The Ravens didn’t need to win Sunday’s game, evident by the decision to sit MVP favorite Lamar Jackson and five other Pro Bowl selections after clinching the AFC’s No. 1 seed the previous week.
Sure, finishing a franchise-best 14-2 regular season, extending their team-record winning streak to 12 games, setting a few more records, and knocking AFC North rival Pittsburgh out of playoff contention were attractive carrots before the first-round bye, but none of those feats improved their chances of winning the Super Bowl, the ultimate goal for the best team in football. Sunday could have amounted to nothing more than three hours of holding your breath hoping Baltimore wouldn’t sustain any injuries that would harm a playoff run, and such a mindset would have been perfectly understandable.
But the 45 players who took part in Sunday’s game didn’t see it that way, perhaps the best testament yet to the culture overseen by head coach John Harbaugh — one that began being shaped years ago.
It would have been easy to coast in a game of no tangible consequence. Established veterans who did play could have taken exception to not being anointed as someone valuable enough to hold out. Young players could have lacked focus seeing Jackson and other veteran leaders in street clothes.
The Ravens not only won, but they flattened a Steelers team that had everything to play for. To perform in such a way without several of their best players should serve as an emphatic period for Harbaugh winning the NFL Coach of the Year award for the first time — in case you needed more convincing.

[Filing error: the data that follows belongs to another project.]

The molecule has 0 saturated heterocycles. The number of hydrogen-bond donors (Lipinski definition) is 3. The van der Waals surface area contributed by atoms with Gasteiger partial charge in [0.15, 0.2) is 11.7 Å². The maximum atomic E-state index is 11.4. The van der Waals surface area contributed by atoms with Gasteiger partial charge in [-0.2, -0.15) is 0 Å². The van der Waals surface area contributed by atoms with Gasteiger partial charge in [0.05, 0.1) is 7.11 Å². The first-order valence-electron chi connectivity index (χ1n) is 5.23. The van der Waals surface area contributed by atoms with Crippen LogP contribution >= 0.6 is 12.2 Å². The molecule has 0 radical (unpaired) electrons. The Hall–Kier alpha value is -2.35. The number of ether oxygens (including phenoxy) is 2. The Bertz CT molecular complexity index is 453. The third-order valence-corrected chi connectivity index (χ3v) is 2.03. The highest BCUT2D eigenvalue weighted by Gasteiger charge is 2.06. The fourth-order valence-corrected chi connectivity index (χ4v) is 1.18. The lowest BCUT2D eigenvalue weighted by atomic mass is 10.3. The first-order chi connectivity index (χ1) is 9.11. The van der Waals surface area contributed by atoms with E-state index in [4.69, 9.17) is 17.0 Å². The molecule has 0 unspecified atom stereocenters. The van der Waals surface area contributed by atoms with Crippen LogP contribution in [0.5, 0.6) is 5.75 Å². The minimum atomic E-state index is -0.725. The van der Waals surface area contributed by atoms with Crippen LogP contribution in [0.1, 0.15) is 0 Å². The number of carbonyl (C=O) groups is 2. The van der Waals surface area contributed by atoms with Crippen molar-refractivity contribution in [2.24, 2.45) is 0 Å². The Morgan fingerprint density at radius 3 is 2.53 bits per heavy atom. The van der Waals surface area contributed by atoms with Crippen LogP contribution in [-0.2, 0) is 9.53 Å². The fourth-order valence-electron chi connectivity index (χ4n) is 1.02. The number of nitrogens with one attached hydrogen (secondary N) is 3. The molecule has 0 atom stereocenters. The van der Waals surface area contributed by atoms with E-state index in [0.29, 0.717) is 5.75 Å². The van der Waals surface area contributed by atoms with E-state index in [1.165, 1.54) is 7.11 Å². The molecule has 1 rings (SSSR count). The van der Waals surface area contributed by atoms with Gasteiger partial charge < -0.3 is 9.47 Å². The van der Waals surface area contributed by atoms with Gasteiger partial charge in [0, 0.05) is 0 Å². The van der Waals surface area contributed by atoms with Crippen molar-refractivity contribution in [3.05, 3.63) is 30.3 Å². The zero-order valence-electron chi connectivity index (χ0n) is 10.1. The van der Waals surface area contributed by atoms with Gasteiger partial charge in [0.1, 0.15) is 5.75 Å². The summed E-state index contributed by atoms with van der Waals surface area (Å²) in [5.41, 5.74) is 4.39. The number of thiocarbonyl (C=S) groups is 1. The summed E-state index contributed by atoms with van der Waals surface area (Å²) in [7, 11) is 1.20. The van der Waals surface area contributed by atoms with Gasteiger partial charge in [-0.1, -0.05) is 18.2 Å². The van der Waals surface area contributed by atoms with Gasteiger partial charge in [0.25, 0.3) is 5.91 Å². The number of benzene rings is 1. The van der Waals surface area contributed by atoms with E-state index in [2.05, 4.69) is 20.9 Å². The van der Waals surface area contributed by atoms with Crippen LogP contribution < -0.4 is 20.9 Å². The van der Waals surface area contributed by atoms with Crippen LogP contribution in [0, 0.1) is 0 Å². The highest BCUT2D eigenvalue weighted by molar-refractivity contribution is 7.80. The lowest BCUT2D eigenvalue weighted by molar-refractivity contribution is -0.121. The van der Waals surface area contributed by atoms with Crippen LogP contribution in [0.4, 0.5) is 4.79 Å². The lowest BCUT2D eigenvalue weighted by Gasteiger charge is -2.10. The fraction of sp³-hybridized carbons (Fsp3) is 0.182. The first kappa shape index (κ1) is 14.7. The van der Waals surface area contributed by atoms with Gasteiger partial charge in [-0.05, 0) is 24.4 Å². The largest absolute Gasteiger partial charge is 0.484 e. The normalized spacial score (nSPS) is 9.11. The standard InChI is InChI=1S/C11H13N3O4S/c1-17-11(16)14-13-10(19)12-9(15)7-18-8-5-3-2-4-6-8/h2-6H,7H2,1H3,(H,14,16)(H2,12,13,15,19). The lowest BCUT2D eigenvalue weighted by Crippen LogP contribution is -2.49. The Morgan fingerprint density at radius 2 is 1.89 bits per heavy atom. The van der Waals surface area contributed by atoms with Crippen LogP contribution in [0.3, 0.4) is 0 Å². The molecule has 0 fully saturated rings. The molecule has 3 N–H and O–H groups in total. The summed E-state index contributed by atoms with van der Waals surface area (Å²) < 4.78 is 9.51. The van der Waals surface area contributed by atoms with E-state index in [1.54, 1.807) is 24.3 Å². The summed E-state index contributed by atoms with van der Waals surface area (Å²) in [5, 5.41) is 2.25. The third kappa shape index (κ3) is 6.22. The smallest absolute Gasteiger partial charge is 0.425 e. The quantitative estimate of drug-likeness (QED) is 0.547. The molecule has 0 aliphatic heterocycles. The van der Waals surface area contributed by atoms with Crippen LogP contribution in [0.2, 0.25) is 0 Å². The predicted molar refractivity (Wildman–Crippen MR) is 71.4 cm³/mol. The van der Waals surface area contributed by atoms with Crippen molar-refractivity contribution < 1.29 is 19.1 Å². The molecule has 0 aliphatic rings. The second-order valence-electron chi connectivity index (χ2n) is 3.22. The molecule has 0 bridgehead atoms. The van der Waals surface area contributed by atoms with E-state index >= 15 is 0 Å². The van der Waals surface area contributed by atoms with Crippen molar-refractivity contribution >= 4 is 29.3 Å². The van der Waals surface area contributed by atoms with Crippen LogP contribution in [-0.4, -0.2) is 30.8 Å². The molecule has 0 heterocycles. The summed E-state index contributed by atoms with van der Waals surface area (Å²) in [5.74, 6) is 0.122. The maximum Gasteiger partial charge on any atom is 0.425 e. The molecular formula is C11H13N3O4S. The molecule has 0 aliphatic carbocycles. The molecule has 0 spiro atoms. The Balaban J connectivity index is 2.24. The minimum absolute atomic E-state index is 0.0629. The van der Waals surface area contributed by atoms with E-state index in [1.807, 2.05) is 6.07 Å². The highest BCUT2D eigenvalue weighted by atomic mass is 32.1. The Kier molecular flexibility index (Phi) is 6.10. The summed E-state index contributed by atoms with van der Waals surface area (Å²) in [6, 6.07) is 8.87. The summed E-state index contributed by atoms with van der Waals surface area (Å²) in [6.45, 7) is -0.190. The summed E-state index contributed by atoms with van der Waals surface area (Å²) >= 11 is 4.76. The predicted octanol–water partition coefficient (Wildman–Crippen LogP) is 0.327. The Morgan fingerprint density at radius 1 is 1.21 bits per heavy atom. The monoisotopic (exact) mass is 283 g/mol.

However, a look at recent award winners suggests Harbaugh probably isn’t the slam-dunk choice he should be with voters. The award is often bestowed on the coach who oversaw the most improvement in the win-loss department from the previous season — usually a difficult one — or who endured a degree of adversity that shapes a compelling narrative. How else do you explain Bill Belichick winning only three times in his two decades in New England?
On the surface, the Ravens’ four-game improvement in the win department from last year pales in comparison to Kyle Shanahan and San Francisco going from a 4-12 record in 2018 to a 13-3 mark and the top seed in the NFC. Baltimore lost several key veterans in the offseason, dealt with its share of injuries early on, and looked quite mortal after back-to-back losses in September to fall to 2-2, but Sean Payton navigating Drew Brees’ six-game absence and other injuries to a 13-3 record for New Orleans makes for a more compelling story.
Shanahan and Payton are two of several candidates worthy of consideration, but anyone trying to shortchange Harbaugh’s case on the grounds that he has the best team in the league, the overwhelming MVP favorite, 12 Pro Bowl selections, two coveted coordinators, and a highly respected front office is to ignore the process that brought Baltimore to this point as one of the best regular-season teams we’ve seen over the last three decades.